Forum for Science, Industry and Business

Sponsored by:     3M 
Search our Site:

 

Common cancer gene controls blood vessel growth

17.12.2002


Scientists from the Kimmel Cancer Center at Johns Hopkins and Northwestern University have found a new target to squeeze off a tumor’s blood supply. Research published in the December 17 issue of Cancer Cell shows how a common cancer-causing gene controls the switch for tumor blood vessel growth known as angiogenesis.



Recent evidence has shown that this gene, called Id1, is important for angiogenesis, a factor in cancer progression because it provides a needed blood source to tumor cells.

The new study concludes that the Id1 gene controls the angiogenesis pathway in certain cancers by turning off the production of a protein, thrombospondin-1 (TSP-1), a naturally occurring angiogenesis suppressor.


"We found activation of the Id1 gene, which is highly expressed in melanoma, breast, head and neck, brain, cervical, prostate, pancreatic and testicular cancers, results in decreased expression of TSP-1 and increased tumor blood vessel formation," says Rhoda M. Alani, M.D., assistant professor of oncology, dermatology, molecular biology and genetics in the Kimmel Cancer Center at Johns Hopkins and director of this study.

The researchers also found TSP-1 levels that were three- to fivefold greater in mice with Id1 gene function turned off than in mice with normal Id1.

To confirm their findings, the research team monitored blood vessel growth in mice with normal and crippled Id1 genes, then added a chemical that wiped out TSP-1. Control mice with normal Id1 showed well-developed blood vessels. Mice with a non-functioning Id1 gene showed little blood vessel growth when TSP-1 was activated. When the anti-TSP chemical was added to these mice, blood vessel growth resumed.

Efforts to find a way to use TSP-1 as an anti-cancer agent are under way in animal studies. "Because TSP-1 occurs naturally throughout the body, it can’t be used as a drug," says Roberto Pili, M.D., assistant professor of oncology in the Kimmel Cancer Center and co-author of the study. "But it could potentially be paired with another molecule and programmed to be released only in tumors." In addition to TSP-1, Alani and colleagues are studying Id1 targets important in other biologic processes, including signaling pathways inside cells.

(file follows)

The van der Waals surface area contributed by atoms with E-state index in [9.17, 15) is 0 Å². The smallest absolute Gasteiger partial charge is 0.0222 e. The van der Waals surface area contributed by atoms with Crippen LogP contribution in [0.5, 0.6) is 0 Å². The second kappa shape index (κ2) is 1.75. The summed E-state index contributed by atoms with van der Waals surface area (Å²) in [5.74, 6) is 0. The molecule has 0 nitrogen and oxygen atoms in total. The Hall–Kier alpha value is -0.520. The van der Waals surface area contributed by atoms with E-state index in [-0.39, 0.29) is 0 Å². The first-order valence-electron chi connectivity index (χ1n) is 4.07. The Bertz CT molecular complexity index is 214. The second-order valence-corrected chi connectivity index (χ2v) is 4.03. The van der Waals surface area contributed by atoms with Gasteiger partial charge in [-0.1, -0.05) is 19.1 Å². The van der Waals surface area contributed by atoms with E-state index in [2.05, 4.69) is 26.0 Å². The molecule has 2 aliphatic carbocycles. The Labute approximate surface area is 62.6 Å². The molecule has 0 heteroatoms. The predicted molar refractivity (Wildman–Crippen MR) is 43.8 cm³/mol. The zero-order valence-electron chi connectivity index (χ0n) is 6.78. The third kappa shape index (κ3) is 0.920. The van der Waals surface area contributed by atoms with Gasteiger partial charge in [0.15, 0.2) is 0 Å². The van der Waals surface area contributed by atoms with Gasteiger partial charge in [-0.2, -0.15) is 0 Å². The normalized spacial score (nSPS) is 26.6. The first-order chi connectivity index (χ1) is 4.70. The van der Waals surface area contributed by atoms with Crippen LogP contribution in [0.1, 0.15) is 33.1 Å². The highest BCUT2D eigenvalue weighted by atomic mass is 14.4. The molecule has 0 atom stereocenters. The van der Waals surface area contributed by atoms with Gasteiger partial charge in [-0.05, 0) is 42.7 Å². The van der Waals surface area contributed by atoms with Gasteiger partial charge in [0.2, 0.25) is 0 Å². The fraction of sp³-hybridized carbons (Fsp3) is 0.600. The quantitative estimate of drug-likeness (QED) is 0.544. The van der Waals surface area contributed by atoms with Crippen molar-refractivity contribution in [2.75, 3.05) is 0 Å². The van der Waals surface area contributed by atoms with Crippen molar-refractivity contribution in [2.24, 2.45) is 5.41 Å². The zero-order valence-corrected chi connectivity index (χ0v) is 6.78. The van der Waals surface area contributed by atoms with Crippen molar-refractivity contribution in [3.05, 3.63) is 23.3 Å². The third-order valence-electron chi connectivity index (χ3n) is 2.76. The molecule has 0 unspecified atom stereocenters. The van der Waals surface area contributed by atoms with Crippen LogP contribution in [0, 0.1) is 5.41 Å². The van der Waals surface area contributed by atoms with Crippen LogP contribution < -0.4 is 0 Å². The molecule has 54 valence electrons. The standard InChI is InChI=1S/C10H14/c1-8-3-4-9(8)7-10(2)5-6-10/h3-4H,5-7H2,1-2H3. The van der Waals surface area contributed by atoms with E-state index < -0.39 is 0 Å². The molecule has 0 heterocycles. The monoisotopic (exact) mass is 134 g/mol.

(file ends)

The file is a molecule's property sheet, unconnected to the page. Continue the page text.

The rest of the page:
This research was funded by the National Institutes of Health and the American Cancer Society.

Co-authors include Olga Volpert at the RH Lurie Cancer Center at Northwestern University, Hashmat Sikder at Johns Hopkins, Thomas Nelius and Tetiana Zaichuk from Northwestern, and Chad Morris, Clinton Shiflett, Meghann Devlin and Katherine Conant at Johns Hopkins.

Volpert, Olga V. et al, "Id1 regulates angiogenesis through transcriptional repression of thrombospondin-1," Cancer Cell, Dec. 2002, Vol. 2.

Vanessa Wasta | EurekAlert!
Further information:
http://www.hopkinsmedicine.org

More articles from Health and Medicine:

nachricht Investigators may unlock mystery of how staph cells dodge the body's immune system
22.09.2017 | Cedars-Sinai Medical Center

nachricht Monitoring the heart's mitochondria to predict cardiac arrest?
21.09.2017 | Boston Children's Hospital

All articles from Health and Medicine >>>

The most recent press releases about innovation >>>

Die letzten 5 Focus-News des innovations-reports im Überblick:

Im Focus: The pyrenoid is a carbon-fixing liquid droplet